Effective persuading an audience from Aristotelian rhetorical

Effective communication is a vital component of any monologue delivered to an intrigued audience. While presenting a convincing argument, coercion is using force to achieve a goal, the use of force or manipulating another person to think or behave as you wish. Coercion is unethical because it deprives free choice. (Kaufman, n.d.)

According to Beebe, persuasion is the process of attempting to change or reinforce a listener’s values, beliefs, attitudes, or behaviour. Persuasive speakers invite the listener to make a choice, rather than just offering information about the options. They encourage the audience to respond thoughtfully to the presented information and attempt to reinforce or change the listeners’ ideas, feelings, or behavior.

Aristotle envisioned ethos, pathos, and logos as modes or means of persuasion. This paper analyzes persuading an audience from Aristotelian rhetorical as well as Islamic perspectives.

Supporting Your Presentation with Credibility, Logic and Emotion

Aristotle defined ‘rhetoric’ public speech-making as the process of “discovering the available means of persuasion.” He suggested several strategies to support a message:

(1) ETHOS develops a speaker’s credibility and is determined by audience, emphasizing the ethical character of a speaker. They are proofs that derive from the perceived competence, character, and caring of a speaker;

(2) LOGOS is using logical arguments and proof that rely on valid evidence and reasoning. They evoke a rational, cognitive response from the audience; and

(3) PATHOS is using emotional appeals, proof and connection to move an audience and evoke an emotional response that is aimed at deep-seated feelings.

I.                   Ethos: Establishing Your Credibility (ethical/higher value appeal)

 “We believe fair minded people to a greater extent and more quickly than we do others.”

Roman public speaking teacher Quintillian advised that a speaker should be “a good man speaking well”. The listeners determine if one has credibility as relying on a source considered knowledgeable, competent, trustworthy and deemed credible.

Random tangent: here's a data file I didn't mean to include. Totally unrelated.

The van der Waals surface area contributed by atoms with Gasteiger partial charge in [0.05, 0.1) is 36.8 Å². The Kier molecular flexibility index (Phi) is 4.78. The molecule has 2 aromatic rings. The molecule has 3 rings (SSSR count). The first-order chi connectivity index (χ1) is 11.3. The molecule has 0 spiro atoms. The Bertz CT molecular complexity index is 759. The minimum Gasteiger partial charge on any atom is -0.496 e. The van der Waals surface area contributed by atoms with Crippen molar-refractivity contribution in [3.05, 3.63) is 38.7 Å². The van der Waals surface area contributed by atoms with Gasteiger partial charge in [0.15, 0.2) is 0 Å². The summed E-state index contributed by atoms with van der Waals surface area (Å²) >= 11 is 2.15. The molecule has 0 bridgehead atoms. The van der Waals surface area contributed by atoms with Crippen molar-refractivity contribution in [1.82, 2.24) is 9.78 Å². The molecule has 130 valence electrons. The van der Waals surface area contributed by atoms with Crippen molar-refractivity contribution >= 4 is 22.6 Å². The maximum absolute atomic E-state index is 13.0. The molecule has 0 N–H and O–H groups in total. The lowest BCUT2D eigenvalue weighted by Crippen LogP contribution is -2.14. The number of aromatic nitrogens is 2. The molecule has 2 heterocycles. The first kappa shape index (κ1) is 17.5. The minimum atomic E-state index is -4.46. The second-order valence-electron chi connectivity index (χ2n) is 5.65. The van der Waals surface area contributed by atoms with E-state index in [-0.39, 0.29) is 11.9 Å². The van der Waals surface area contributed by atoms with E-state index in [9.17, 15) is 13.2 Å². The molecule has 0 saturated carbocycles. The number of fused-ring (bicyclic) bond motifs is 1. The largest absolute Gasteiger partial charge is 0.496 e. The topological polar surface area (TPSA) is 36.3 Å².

Credibility is an audience’s perception of their factors based on the speaker’s competence, trust-worthiness, dynamism and charisma. Competence reflects whether the speaker is perceived as informed, skilled, and knowledgeable about the discussed subject. Trustworthiness reflects whether the speaker is perceived as believable and honest. (melmusic96, n.d.)

Dynamism is the audience’s perception that a speaker is energetic by maintaining eye contact, moving and using gestures purposefully, having an enthusiastic vocal inflection. Charisma is a form of dynamism. A charismatic speaker possesses charm, talent, and attractiveness.

Enhancing Credibility The speaker has opportunities throughout a presentation to enhance their credibility 1) before they speak, 2) as they speak and 3) after they speak.

Initial Credibility is the impression that audience have before the speaker starts speaking. To enhance this, they should dress appropriately and have a brief summary of their qualifications and accomplishments ready (sharing their credentials and/or relevant personal experience) for the person who will introduce them.

Derived Credibility is the impression based on what the speaker says and performs during the presentation. To enhance this, they must establish common grounds with their audience, supporting arguments with evidence by presenting a well-organized message, presenting a balanced and non-coercive argument; citing credible sources, using appropriate language and grammar, being perceived as likable, and appearing engaged with the topic and audience through effective delivery.

Terminal Credibility is the final impression listeners have of a speaker’s credibility after concluding the presentation. To enhance this, one must prepare their conclusion, deliver it well, maintain eye contact throughout and even after the closing sentence, and be prepared to answer questions after the presentation.

II.                 Logos: Using Evidence and Reasoning (logical/mind appeal)

In addition to being a credible speaker, one may gain influence with their audience by using logically structured arguments supported with evidence.

The Greek word ‘logos’ literally translates as ‘the words’. Using words effectively to communicate arguments to listeners is vital to persuading them. The goal is to provide logical proof for arguments consisting of both evidence and reasoning. Evidence is the material which includes illustrations, definitions, statistics, and opinions used to support one’s point/premise/idea/argument. Reasoning is the process of drawing conclusions from evidence.

Speakers appeal to logos by presenting factual, objective information that serves as reasons to support the argument; presenting a sufficient amount of relevant examples to support a proposition; deriving conclusions from known information; and using credible supporting material like expert testimony, definitions, statistics, and literal or historical analogies.